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Cori Bush Upsets Lacy Clay In Congressional Democratic Primary

Cori Bush defeated Rep. Lacy Clay in the Democratic primary for Missouri's 1st Congressional District on Tuesday, Aug. 5, 2020.
David Kovaluk
St. Louis Public Radio
Cori Bush defeated Rep. Lacy Clay in the 1st Congressional District Democratic Primary.

Missouri’s 1st Congressional District will have a new Democratic candidate for the first time in more than 20 years, after Cori Bush defeated longtime Rep. Lacy Clay in Tuesday’s Democratic Primary.

“Tonight, Missouri’s 1st has decided that an incremental approach isn’t going to work any longer,” Bush, of Florissant, said at a celebration of her victory Tuesday night. “We decided that we the people, we have the answers and we will lead from the front lines.”

Bush, 44, ran on a progressive agenda saying Clay, of University City, had been in office too long and hadn’t done enough for the residents of the district. She defeated Clay by about 4,600 votes.


Bush is favored to win in November since the 1st District is mainly Democratic. If elected, she would become the state's first Black woman in Congress.

Her primary victory follows a string of wins by progressive candidates over the past several years across the country.

“This campaign was never about me and I could have never done this alone,” Bush said. “Make no mistake that this victory has been years in the making.”

Tuesday's election marked the second time Bush and Clay faced off. The two ran against each other in 2018, with Bush losing to Clay by about 20 percentage points.

But two years later, Bush’s notoriety grew dramatically, especially in progressive circles and among activist groups across the country. Bush became a popular voice in activist communities and joined protests in 2014 after Michael Brown was killed. Bush’s policies have gained her national attention and support from progressive leaders, including U.S. Sen. Bernie Sanders and Jamaal Bowman of New York, who recently unseated U.S. Rep. Eliot Engel.

“Now we have a woman after all of these years in the history of this district,” Bush said. “It means that now regular people have a voice, I’m a working class person, now we have a voice.”

Cori Bush defeated Rep. Lacy Clay in the Democratic primary for Missouri's 1st Congressional District on Tuesday, Aug. 5, 2020.
David Kovaluk / St. Louis Public Radio
St. Louis Public Radio
"It is historic that this year of all years we are sending a Black, working-class single mother who's been fighting for Black lives in Ferguson all the way to the halls of Congress," Cori Bush said to cheering supporters after defeating Rep. Lacy Clay in the Democratic primary for Missouri's 1st Congressional District on Tuesday. "Today, the people won."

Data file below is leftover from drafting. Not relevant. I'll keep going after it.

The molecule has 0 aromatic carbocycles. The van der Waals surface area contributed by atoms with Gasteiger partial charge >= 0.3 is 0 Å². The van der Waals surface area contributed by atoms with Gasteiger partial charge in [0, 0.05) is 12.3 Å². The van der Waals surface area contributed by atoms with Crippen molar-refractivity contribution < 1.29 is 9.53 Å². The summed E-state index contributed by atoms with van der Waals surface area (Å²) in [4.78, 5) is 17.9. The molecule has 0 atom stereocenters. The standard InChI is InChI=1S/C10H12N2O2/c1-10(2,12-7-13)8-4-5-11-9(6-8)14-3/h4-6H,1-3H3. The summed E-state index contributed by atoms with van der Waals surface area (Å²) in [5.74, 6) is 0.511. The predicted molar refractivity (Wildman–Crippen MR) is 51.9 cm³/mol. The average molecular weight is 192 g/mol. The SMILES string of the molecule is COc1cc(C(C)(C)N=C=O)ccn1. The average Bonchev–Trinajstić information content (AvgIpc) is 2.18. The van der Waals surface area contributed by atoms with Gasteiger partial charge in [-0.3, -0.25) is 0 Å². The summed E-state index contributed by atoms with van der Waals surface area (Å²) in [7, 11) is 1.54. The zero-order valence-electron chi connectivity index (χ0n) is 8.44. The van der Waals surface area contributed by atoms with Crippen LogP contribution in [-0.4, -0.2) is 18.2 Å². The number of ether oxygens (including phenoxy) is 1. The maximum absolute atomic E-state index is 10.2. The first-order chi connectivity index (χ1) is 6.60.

In a Tweet sent Wednesday afternoon, Clay congratulated Bush for her win.

"It has been my honor and privilege to represent those who supported me and all others," Clay Tweeted. "I am forever grateful for the opportunity to serve."

While Bush and Clay ran their campaigns by supporting similar progressive policies, including “Medicare for All” and supporting the Green New Deal, many of their campaign differences came down to differing stances on big money donations. Bush’s campaign criticized Clay for his acceptance of money from political action committees. Clay has been critical of Bush’s use of campaign donations to pay her salary.

Bush’s victory marks a turning point in the district after a 50-year political dynasty led by Clay and his father, Bill, before him. The contest intensified over the past few months after Bush topped Clay in fundraising in April through June. The influx in money allowed Bush to purchase television ads and send out mailers throughout the district.

“Today the people of St. Louis made a decision from all corners of Missouri’s 1st district, our communities have embraced a bold, fearless vision of real change where regular everyday people like us can feel it,” Bush said.

Bush will face Republican Anthony Rogers in November.

Follow Chad on Twitter @iamcdavis

Chad is a general assignment reporter at St. Louis Public Radio.

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